Tips for after-school success
Soon after Judy Arnall’s third son started playing soccer at age six, hewanted to stop. Arnall had assumed that because his older brothers hadwanted to play, he would, too. She was wrong, but she didn’t let himquit.
Soon after Judy Arnall’s third son started playing soccer at age six, he wanted to stop. Arnall had assumed that because his older brothers had wanted to play, he would, too. She was wrong, but she didn’t let him quit.
Instead, Arnall attended every game and practice with him until the season ended.
“We were both miserable,” says Arnall, a Calgary-based parenting expert whose most recent book is The Last Word On Parenting Advice.
“I learned that even if you want to expose your child to new experiences that will develop their talents, it has to be something they’re interested in.”
Arnall offers the following tips on what to consider when choosing an after-school activity:
Get your child to buy in.
“Ask what they want to do,” says Arnall. If you push them into an activity they don’t like, it will cause resentment and power struggles. “I tell parents, if you want your child in hockey because you like hockey, you should be the one registering to play for a team.”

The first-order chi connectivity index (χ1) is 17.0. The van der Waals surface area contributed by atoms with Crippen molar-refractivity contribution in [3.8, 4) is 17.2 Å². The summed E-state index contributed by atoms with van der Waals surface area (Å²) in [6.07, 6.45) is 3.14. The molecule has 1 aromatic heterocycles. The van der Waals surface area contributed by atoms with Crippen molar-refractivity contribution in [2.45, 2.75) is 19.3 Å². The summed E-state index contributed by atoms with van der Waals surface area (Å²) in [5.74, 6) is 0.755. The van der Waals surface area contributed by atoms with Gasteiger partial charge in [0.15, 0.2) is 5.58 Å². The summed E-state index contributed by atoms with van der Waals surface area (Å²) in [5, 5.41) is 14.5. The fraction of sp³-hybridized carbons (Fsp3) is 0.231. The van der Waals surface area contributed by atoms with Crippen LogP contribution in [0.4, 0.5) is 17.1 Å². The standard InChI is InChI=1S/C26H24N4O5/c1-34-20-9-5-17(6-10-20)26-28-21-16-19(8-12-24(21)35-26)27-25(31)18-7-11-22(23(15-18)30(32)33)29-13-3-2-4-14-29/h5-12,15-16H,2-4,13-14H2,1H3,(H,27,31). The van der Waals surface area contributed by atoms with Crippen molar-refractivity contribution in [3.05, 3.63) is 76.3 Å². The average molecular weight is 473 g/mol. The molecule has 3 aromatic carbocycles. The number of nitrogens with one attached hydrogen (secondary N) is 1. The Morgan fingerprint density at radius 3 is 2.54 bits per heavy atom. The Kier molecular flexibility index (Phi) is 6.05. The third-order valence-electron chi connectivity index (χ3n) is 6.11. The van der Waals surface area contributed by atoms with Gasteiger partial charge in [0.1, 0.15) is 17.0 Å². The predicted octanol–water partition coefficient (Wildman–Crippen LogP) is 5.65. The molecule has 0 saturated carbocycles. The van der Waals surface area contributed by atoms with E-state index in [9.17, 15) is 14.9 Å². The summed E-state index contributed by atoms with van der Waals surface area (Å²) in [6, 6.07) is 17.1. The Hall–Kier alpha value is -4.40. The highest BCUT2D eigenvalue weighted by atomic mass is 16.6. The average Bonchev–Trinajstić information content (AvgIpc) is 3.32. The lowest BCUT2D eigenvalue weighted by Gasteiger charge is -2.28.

If your daughter refuses to practise the piano anymore, you have to ask yourself how much money you are willing to sacrifice on the remaining lessons if you let her quit midway through the term. “It’s a good idea to ask about refund policies before you commit,” says Arnall. “Although very few programs offer full or even partial refunds.”
Implement the “begging rule.”
If Arnall’s children really want to sign up for sports or music lessons, they have to ask for them — more than once, over a period of several weeks. “Then I know it’s not just a passing fancy and they’re really interested,” she says.
Have your child contribute.
Some money toward the extracurricular activity, that is. “Using some of their allowance or birthday money to help pay for their lessons will help give them a sense of ownership,” says Arnall.
Taking part in extracurricular activities offers many benefits to students. From learning team-building skills to gaining self-esteem, there are few downsides when young people take part in after-school sports, bands, teams or clubs. Kids will learn how to manage their time and the value of making long-term commitments, among other important life lessons.